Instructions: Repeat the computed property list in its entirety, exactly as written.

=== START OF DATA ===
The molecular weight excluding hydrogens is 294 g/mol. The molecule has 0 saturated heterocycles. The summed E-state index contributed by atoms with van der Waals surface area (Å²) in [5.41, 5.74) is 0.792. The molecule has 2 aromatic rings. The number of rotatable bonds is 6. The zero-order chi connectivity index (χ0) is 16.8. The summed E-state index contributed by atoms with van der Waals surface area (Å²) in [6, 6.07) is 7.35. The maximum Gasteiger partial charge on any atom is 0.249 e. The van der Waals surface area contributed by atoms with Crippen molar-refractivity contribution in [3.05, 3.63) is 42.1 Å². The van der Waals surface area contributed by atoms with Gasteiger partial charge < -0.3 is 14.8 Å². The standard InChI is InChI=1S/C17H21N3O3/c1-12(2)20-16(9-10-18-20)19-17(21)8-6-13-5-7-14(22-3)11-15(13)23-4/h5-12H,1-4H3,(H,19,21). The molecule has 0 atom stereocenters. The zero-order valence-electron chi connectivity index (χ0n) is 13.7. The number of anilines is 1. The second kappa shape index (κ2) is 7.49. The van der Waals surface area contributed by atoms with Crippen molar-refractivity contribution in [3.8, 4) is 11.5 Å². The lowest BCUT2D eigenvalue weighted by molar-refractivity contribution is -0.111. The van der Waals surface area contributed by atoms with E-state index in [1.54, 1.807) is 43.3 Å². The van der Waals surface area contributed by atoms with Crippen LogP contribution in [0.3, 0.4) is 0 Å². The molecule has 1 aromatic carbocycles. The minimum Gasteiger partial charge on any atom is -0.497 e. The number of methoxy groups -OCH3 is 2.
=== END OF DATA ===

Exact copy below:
The molecular weight excluding hydrogens is 294 g/mol. The molecule has 0 saturated heterocycles. The summed E-state index contributed by atoms with van der Waals surface area (Å²) in [5.41, 5.74) is 0.792. The molecule has 2 aromatic rings. The number of rotatable bonds is 6. The zero-order chi connectivity index (χ0) is 16.8. The summed E-state index contributed by atoms with van der Waals surface area (Å²) in [6, 6.07) is 7.35. The maximum Gasteiger partial charge on any atom is 0.249 e. The van der Waals surface area contributed by atoms with Crippen molar-refractivity contribution in [3.05, 3.63) is 42.1 Å². The van der Waals surface area contributed by atoms with Gasteiger partial charge < -0.3 is 14.8 Å². The standard InChI is InChI=1S/C17H21N3O3/c1-12(2)20-16(9-10-18-20)19-17(21)8-6-13-5-7-14(22-3)11-15(13)23-4/h5-12H,1-4H3,(H,19,21). The molecule has 0 atom stereocenters. The zero-order valence-electron chi connectivity index (χ0n) is 13.7. The number of anilines is 1. The second kappa shape index (κ2) is 7.49. The van der Waals surface area contributed by atoms with Crippen molar-refractivity contribution in [3.8, 4) is 11.5 Å². The lowest BCUT2D eigenvalue weighted by molar-refractivity contribution is -0.111. The van der Waals surface area contributed by atoms with E-state index in [1.54, 1.807) is 43.3 Å². The van der Waals surface area contributed by atoms with Crippen LogP contribution in [0.3, 0.4) is 0 Å². The molecule has 1 aromatic carbocycles. The minimum Gasteiger partial charge on any atom is -0.497 e. The number of methoxy groups -OCH3 is 2.